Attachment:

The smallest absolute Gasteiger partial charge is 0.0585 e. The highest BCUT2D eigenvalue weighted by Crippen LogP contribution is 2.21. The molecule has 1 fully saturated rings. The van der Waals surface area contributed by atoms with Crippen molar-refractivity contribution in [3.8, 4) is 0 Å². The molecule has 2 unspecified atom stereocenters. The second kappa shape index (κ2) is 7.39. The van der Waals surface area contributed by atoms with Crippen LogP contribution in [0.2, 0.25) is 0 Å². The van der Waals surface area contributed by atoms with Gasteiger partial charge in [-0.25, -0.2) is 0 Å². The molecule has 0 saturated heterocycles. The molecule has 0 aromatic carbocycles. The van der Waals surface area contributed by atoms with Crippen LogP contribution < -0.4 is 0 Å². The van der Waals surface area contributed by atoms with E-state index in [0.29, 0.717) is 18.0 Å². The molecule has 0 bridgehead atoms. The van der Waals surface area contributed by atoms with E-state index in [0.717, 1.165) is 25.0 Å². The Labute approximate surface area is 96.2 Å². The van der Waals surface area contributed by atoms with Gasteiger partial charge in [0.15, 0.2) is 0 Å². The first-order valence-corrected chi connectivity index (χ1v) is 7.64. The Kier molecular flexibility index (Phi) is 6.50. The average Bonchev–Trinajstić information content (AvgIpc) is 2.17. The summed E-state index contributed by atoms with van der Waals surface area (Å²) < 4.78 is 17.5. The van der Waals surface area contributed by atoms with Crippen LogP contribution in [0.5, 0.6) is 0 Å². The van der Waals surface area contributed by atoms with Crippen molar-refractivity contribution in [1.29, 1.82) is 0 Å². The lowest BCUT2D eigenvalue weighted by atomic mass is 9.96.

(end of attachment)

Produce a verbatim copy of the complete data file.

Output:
The smallest absolute Gasteiger partial charge is 0.0585 e. The highest BCUT2D eigenvalue weighted by Crippen LogP contribution is 2.21. The molecule has 1 fully saturated rings. The van der Waals surface area contributed by atoms with Crippen molar-refractivity contribution in [3.8, 4) is 0 Å². The molecule has 2 unspecified atom stereocenters. The second kappa shape index (κ2) is 7.39. The van der Waals surface area contributed by atoms with Crippen LogP contribution in [0.2, 0.25) is 0 Å². The van der Waals surface area contributed by atoms with Gasteiger partial charge in [-0.25, -0.2) is 0 Å². The molecule has 0 saturated heterocycles. The molecule has 0 aromatic carbocycles. The van der Waals surface area contributed by atoms with Crippen LogP contribution < -0.4 is 0 Å². The van der Waals surface area contributed by atoms with E-state index in [0.29, 0.717) is 18.0 Å². The molecule has 0 bridgehead atoms. The van der Waals surface area contributed by atoms with E-state index in [0.717, 1.165) is 25.0 Å². The Labute approximate surface area is 96.2 Å². The van der Waals surface area contributed by atoms with Gasteiger partial charge in [0.15, 0.2) is 0 Å². The first-order valence-corrected chi connectivity index (χ1v) is 7.64. The Kier molecular flexibility index (Phi) is 6.50. The average Bonchev–Trinajstić information content (AvgIpc) is 2.17. The summed E-state index contributed by atoms with van der Waals surface area (Å²) < 4.78 is 17.5. The van der Waals surface area contributed by atoms with Crippen LogP contribution in [0.5, 0.6) is 0 Å². The van der Waals surface area contributed by atoms with Crippen molar-refractivity contribution in [1.29, 1.82) is 0 Å². The lowest BCUT2D eigenvalue weighted by atomic mass is 9.96.